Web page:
This article critically reviews the theory, methodology, and empirical evidence pertaining to the various approaches employed by mental health professionals in expert testimony regarding the probability of future violence for people within the jurisprudence system. Many professionals rely on unstructured clinical assessment, which allows the evaluator to fully capitalize on their clinical experience but is vulnerable to cognitive and situational biases that negatively affect the validity and reliability of the evaluation. In contrast, actuarial assessment involves statistical estimation of violence risk based on certain combinations of criminogenic variables derived from prospective analysis of recidivism in various offender groups. Structured professional judgment relies on professional expertise with a structured checklist application, and thus attempts to minimize the limitations of unstructured clinical and actuarial assessment while retaining the strengths of each. Although an improvement on unstructured assessment, structured applications have significant limitations, highlighting the importance of a multimethod approach to violence risk assessment.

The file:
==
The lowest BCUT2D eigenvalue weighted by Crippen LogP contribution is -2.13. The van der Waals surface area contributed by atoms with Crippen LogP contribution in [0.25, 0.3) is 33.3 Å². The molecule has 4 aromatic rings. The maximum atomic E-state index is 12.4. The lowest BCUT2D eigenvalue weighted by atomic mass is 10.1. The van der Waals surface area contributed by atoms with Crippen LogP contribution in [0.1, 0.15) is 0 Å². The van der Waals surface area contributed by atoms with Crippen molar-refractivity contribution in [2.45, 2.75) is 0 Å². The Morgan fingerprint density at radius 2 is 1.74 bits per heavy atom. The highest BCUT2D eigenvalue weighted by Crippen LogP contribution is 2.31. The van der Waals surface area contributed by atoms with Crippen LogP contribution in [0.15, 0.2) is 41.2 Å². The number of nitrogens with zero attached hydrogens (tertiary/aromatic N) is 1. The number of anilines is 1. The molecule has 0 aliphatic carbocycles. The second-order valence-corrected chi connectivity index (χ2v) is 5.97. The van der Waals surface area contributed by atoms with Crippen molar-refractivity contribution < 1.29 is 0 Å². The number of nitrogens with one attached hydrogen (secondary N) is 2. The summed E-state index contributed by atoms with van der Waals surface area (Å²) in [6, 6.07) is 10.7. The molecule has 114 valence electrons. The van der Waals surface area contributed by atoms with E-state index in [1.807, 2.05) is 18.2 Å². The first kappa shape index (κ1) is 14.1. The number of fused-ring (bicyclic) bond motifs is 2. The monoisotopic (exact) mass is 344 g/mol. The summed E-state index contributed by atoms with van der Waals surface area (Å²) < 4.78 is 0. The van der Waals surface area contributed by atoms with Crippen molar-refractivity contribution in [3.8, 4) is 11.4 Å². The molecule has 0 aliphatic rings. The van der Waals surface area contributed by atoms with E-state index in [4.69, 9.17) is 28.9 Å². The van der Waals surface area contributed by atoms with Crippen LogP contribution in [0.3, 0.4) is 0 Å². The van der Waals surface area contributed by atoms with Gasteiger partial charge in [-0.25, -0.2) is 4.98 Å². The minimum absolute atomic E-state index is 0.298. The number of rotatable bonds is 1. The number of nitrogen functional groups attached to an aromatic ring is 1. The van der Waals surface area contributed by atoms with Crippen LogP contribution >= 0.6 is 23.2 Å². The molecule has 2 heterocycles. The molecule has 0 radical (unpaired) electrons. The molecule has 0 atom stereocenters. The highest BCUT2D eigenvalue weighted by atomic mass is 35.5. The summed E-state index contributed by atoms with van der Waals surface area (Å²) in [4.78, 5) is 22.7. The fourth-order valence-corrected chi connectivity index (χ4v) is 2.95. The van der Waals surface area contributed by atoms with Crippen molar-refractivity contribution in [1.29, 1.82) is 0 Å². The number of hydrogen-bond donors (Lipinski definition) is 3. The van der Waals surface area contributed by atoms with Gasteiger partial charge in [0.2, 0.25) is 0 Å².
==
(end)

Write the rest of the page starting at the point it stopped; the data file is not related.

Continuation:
ASJC Scopus subject areas
- Psychiatry and Mental health